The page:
Luis Buñuel’s El: An Ode to An Insect in 35mmThis Wednesday at the Portage!

The Portage Theater – 4050 N. Milwaukee Ave – $5.00 per ticket
For the full schedule of classic film screenings at the Portage, please click here.

Wednesday, October 10th @ 7:30pm
Directed by Luis Buñuel • 1953
El is one of the crown jewels of Buñuel’s prolific Mexican period, which saw the director seeding everyday interactions and unpromising genre exercises with surrealist absurdities. We know where this is going from the opening moments when a priest lovingly caresses a row of bare young feet, no? Devout businessman Don Francisco (Arturo de Córdova) sets out on an impulsive romantic conquest to win such a pair of feet and eventually steals Gloria (Delia Garcés) from her fiancé. Their marriage is instantly marked by irrational jealousy and delirious compensations, mainly involving needles. Equally sympathetic to Gloria’s untenable domestic nightmare and Don Francisco’s unspeakable desires, El is a violent and committed expression of l’amour fou. “The hero of El interests me as a beetle, or a disease-carrying fly does,” wrote Buñuel. “I’ve always found insects exciting.” Originally distributed in the US under the generically Buñuelian title This Strange Passion, El remains a crucial classic despite limited availability over the past two decades. (KW)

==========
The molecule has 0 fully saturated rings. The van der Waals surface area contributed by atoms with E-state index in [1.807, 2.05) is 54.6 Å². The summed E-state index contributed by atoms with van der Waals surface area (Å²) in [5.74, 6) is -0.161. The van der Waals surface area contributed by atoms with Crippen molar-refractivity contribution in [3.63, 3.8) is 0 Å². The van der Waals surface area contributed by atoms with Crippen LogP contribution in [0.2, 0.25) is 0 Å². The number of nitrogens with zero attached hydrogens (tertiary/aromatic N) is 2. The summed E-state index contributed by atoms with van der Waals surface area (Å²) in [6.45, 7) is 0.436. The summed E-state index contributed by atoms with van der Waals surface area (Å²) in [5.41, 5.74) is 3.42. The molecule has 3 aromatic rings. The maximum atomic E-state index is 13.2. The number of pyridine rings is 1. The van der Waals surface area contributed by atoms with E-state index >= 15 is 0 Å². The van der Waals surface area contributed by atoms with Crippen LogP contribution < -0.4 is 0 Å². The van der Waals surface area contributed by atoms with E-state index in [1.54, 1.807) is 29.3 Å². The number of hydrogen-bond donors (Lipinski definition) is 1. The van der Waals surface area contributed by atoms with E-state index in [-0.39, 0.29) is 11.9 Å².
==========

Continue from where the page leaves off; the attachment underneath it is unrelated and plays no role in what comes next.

92 min • Producciones Tepeyac • 35mm from private collections • In Spanish with English subtitles
Short: Laurel & Hardy in “Helpmates” (James Parrott, 1932) – 35mm – 20 min


And don’t forget about more fun and games at Cinema Borealis!

Cinema Borealis in Wicker Park • 1550 N. Milwaukee Ave, 4th Floor
Suggested Donation: $10

Sunday, October 14 @ 7:00pm
For decades, home movies and avant-garde films were jointly denigrated as ‘amateur’ in the least appealing sense: precious, obscure, endless, and immeasurably handicapped by a lack of professional polish. They were judged as failed attempts at Hollywood-style filmmaking, though their aspirations and implications often could not be more removed. In the 1960s, avant-garde filmmakers like Jonas Mekas and Stan Vanderbeek began reclaiming the epithet of ‘home moviemakers,’ producing work that challenged the borders of amateur cinema and domesticity itself. In honor of the tenth anniversary of Home Movie Day, the Northwest Chicago Film Society will be screening two programs of avant-garde films that exalt, appropriate, and reshuffle home movies. Co-sponsored by Chicago Film Archives

The Program
The Persistence of Memory (Ricardo Block, 1984, 16.5 min, 16mm from Filmmaker’s Coop)
A Trip to the Land of Knowledge (Zoe Beloff, 1995, 65 min, 16mm from Filmmaker’s Coop)
Reflexfilm/Familyfilm (Dana Hodgdon, 1978, 22 min, 16mm from Chicago Filmmakers)

This entry was posted in News. Bookmark the permalink.